(Photo: Valter Fabiano)

One of the best pieces of advice I received is from a former boss and mentor, chef Loretta Keller. I’m one of those people who finds it easy to get into “go mode” and power through a project or a task. She reminded me that even when I’m focusing on something important, I’m still making an impact on the people around me, so even when deeply focused on a project, to remember that the people working around me are an important part of the solution. It’s good advice I’d like to share; especially since as bartenders we work as teams.

Also, this job is fun, so don’t forget to look up and enjoy yourself with the people around you. Take the work seriously without taking yourself too seriously.


Why should bartenders/bar staff consider becoming USBG members? What are some of the biggest benefits?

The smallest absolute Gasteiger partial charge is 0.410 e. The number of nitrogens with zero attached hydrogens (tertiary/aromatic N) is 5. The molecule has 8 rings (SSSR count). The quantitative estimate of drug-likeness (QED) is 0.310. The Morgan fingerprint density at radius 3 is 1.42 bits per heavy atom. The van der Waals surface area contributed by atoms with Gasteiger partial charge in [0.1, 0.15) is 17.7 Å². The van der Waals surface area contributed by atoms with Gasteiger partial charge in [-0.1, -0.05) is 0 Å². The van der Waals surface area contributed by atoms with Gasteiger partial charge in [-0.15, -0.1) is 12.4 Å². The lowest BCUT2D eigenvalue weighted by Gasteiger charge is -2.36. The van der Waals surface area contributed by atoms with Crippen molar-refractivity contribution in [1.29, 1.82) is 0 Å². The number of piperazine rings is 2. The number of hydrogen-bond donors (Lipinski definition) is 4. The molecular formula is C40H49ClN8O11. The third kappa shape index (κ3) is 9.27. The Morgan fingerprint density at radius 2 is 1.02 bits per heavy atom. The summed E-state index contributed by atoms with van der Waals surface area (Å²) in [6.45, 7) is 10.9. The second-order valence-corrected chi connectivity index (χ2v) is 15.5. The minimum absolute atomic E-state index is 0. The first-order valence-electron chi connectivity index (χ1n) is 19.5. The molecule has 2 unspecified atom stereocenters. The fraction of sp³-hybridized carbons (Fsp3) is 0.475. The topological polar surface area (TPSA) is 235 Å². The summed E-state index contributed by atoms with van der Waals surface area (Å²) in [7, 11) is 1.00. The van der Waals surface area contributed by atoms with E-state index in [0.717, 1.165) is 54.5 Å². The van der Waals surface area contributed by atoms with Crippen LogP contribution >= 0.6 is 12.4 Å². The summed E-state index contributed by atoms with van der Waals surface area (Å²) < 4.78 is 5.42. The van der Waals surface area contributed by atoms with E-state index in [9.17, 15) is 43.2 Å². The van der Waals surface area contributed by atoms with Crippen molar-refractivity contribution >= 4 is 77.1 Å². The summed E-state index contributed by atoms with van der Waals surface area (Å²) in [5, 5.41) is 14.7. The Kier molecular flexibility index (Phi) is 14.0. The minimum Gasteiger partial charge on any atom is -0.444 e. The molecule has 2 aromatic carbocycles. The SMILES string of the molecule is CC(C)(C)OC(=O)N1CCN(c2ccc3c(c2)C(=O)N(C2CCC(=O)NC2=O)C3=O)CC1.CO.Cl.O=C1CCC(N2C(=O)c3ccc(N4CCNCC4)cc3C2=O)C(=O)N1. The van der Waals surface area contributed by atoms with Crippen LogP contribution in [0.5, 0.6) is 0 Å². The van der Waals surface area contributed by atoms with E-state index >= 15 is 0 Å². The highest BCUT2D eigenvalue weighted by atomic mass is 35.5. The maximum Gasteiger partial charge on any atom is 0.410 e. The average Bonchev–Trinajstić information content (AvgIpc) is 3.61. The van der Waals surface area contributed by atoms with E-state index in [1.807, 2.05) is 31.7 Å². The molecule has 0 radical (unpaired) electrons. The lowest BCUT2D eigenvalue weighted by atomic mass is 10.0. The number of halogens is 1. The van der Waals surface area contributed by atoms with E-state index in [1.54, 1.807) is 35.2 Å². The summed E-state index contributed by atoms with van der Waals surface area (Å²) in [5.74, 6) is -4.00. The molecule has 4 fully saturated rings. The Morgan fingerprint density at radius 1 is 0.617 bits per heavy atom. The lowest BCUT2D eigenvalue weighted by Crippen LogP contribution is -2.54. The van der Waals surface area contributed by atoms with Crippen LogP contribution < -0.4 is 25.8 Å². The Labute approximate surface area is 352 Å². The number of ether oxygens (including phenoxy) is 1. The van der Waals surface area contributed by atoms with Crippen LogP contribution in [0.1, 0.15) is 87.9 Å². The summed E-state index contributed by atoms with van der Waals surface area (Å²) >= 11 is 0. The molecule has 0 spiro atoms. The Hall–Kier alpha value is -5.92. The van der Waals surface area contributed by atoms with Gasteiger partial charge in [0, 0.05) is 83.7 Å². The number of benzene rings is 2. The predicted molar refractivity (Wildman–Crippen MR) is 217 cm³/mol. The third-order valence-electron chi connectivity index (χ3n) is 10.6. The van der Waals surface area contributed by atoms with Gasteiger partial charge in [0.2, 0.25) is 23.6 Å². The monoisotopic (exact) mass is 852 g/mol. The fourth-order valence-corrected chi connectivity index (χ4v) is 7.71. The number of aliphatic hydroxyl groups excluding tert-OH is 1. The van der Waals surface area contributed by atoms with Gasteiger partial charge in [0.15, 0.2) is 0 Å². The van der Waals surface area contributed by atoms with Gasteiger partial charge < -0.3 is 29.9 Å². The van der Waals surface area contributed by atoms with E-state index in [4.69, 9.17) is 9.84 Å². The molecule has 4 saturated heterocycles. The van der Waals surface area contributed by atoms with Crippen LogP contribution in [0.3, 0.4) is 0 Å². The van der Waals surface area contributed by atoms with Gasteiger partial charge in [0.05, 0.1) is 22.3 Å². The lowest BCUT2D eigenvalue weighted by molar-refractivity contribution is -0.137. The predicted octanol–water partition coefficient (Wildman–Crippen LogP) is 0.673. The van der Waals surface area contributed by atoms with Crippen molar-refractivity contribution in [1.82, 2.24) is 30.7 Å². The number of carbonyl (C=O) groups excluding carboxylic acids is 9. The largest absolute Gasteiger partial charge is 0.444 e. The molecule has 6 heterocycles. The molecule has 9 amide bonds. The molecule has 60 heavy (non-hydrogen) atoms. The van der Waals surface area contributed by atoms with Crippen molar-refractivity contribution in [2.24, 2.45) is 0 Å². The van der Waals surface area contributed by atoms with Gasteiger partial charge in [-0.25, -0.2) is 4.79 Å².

One of the most tangible benefits is our Hospitality Assistance Program. This program is brought to bartending members through a partnership with Women of the Vine and Spirits and supported with a generous grant from Tito’s Handmade Vodka. The program offers mental health, financial and legal aid to those members who opt-in to enroll. It is a unique program for the bartending world, which is notorious for not having benefits. In other industries this set of services is offered by many medium and large employers, which, when offered through an employer, is called an employee assistance program.

The intangible benefit of building a community of peers has guided countless bartenders into meaningful careers. Members of the Guild learn how to navigate bartending with a professional mindset, connect with potential mentors and apprentices, and enjoy the opportunity to develop those leadership skills that are often overlooked or undervalued in the busy hospitality workplace.